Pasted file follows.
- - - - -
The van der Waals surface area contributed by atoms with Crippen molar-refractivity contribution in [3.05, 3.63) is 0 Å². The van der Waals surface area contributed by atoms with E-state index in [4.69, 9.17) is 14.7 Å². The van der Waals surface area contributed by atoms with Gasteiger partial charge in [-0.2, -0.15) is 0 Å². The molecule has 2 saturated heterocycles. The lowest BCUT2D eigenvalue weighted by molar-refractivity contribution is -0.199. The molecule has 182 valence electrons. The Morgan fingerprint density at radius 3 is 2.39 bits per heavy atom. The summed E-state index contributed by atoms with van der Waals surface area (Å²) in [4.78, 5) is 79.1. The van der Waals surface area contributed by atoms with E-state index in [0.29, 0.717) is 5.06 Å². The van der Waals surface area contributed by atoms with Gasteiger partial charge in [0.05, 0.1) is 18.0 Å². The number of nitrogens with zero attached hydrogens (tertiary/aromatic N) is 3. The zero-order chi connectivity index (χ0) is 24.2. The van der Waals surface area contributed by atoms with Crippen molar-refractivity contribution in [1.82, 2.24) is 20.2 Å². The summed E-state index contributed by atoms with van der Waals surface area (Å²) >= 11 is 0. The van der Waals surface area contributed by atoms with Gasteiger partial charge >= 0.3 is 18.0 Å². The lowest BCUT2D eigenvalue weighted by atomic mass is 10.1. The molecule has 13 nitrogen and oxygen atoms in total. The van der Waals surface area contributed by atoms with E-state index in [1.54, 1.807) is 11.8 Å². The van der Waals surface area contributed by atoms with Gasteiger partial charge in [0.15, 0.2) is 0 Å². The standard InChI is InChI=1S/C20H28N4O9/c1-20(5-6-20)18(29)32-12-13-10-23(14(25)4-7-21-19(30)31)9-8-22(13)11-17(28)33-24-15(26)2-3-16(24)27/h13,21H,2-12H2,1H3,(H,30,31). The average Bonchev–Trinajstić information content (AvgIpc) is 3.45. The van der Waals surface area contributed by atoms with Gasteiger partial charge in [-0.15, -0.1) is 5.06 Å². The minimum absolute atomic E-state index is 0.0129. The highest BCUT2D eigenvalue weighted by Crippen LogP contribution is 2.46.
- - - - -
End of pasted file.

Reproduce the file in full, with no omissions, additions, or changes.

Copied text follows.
The van der Waals surface area contributed by atoms with Crippen molar-refractivity contribution in [3.05, 3.63) is 0 Å². The van der Waals surface area contributed by atoms with E-state index in [4.69, 9.17) is 14.7 Å². The van der Waals surface area contributed by atoms with Gasteiger partial charge in [-0.2, -0.15) is 0 Å². The molecule has 2 saturated heterocycles. The lowest BCUT2D eigenvalue weighted by molar-refractivity contribution is -0.199. The molecule has 182 valence electrons. The Morgan fingerprint density at radius 3 is 2.39 bits per heavy atom. The summed E-state index contributed by atoms with van der Waals surface area (Å²) in [4.78, 5) is 79.1. The van der Waals surface area contributed by atoms with E-state index in [0.29, 0.717) is 5.06 Å². The van der Waals surface area contributed by atoms with Gasteiger partial charge in [0.05, 0.1) is 18.0 Å². The number of nitrogens with zero attached hydrogens (tertiary/aromatic N) is 3. The zero-order chi connectivity index (χ0) is 24.2. The van der Waals surface area contributed by atoms with Crippen molar-refractivity contribution in [1.82, 2.24) is 20.2 Å². The summed E-state index contributed by atoms with van der Waals surface area (Å²) >= 11 is 0. The van der Waals surface area contributed by atoms with Gasteiger partial charge >= 0.3 is 18.0 Å². The lowest BCUT2D eigenvalue weighted by atomic mass is 10.1. The molecule has 13 nitrogen and oxygen atoms in total. The van der Waals surface area contributed by atoms with E-state index in [1.54, 1.807) is 11.8 Å². The van der Waals surface area contributed by atoms with Gasteiger partial charge in [0.15, 0.2) is 0 Å². The standard InChI is InChI=1S/C20H28N4O9/c1-20(5-6-20)18(29)32-12-13-10-23(14(25)4-7-21-19(30)31)9-8-22(13)11-17(28)33-24-15(26)2-3-16(24)27/h13,21H,2-12H2,1H3,(H,30,31). The average Bonchev–Trinajstić information content (AvgIpc) is 3.45. The van der Waals surface area contributed by atoms with Gasteiger partial charge in [-0.15, -0.1) is 5.06 Å². The minimum absolute atomic E-state index is 0.0129. The highest BCUT2D eigenvalue weighted by Crippen LogP contribution is 2.46.